BOOKS: MONUMENTAL 'COLLAPSE'

Everyone knows ethnic hatred between Hutus and Tutsis was the main reason for Rwanda's 1994 genocide. Everyone but Jared Diamond, that is. In his new book, "Collapse: How Societies Choose to Fail or Succeed," the UCLA geography professor and Pulitzer-winning author of "Guns, Germs, and Steel" acknowledges the ethnic strife but insists that a more elementary factor was ecological. A vast population explosion had left Rwandan farmers unable to feed their families, making them desperate and primed for violence. To prove his point, Diamond cites a study from the Kanama district, where farms had shrunk to postage-stamp size and rampaging Hutus murdered more than 5 percent of the local populace. The number of Tutsis among the victims: one.

"Guns, Germs, and Steel" charted the environmental factors that allowed European and Asian societies to conquer the world. "Collapse" explores the reverse: how some complex, successful societies have courted ecological suicide by abusing their natural resources. Most Easter Islanders starved to death after a competitive frenzy between chiefs to erect the famed giant stone statues led them to cut down every tree on the island. Descendants of the Vikings who settled Greenland died out after they squandered valuable fields for sod houses and hay to feed impractical cows rather than copy their Inuit neighbors and eat fish. When the climate turned colder, the Vikings perished. The Inuit survived.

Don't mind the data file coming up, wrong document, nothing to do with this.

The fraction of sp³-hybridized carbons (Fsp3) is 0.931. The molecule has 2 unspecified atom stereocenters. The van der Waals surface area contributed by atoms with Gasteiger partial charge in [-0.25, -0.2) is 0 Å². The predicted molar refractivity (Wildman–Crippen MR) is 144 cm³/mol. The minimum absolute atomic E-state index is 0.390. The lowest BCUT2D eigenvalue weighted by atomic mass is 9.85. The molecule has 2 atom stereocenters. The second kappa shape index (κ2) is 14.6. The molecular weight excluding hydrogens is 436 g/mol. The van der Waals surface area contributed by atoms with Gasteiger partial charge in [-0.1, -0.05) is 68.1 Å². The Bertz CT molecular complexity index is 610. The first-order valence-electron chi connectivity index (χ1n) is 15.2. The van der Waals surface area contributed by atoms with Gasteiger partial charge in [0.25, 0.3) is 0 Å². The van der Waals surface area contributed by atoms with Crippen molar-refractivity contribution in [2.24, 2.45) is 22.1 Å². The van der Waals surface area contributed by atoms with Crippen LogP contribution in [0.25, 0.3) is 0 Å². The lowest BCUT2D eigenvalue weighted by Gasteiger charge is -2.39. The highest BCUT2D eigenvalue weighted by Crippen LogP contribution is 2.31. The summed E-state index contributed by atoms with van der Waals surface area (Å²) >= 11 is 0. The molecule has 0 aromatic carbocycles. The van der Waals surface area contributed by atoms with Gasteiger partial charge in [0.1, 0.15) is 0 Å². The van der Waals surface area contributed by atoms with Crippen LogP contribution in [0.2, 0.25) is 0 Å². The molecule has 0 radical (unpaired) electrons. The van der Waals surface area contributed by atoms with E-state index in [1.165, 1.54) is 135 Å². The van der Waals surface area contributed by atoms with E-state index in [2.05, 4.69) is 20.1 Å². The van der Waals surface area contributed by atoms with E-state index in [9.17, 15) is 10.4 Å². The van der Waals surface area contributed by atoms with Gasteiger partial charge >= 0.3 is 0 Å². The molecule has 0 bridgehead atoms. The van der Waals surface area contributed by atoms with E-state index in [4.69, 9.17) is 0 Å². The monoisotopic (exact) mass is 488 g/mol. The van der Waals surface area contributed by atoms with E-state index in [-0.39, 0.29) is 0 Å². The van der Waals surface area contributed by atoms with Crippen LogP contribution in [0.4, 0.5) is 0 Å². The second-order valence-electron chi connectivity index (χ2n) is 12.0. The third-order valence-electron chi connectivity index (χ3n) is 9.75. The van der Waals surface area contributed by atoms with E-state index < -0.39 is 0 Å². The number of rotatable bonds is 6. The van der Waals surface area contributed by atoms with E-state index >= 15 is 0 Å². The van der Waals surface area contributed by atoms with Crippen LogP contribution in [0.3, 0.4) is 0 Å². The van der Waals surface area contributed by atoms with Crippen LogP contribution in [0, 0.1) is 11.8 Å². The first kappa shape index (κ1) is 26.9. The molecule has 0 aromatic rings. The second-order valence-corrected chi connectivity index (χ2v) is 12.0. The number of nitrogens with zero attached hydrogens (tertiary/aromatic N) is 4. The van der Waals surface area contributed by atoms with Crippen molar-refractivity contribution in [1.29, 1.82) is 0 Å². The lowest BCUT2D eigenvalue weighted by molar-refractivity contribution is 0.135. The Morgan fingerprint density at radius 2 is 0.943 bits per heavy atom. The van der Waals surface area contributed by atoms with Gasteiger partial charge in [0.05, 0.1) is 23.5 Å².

Diamond looks to the past and present to sound a warning for the future--which he distilled into a chiding New Year's piece in The New York Times. "These cases raise the question: if they collapsed, what about us?" he tells NEWSWEEK. (The book cites instances where foresight prevented disasters: the 17th-century Japanese shoguns stopped rampant deforestation caused, in part, by the build-ing of ostentatious wooden palaces.) Diamond also warns against thinking that advanced technology leaves us immune. Several years ago, he says, Bill Gates told him he believed technology would prevent environmental disaster. Diamond disagreed, but at the time he hadn't formed a solid rebuttal. Now he has.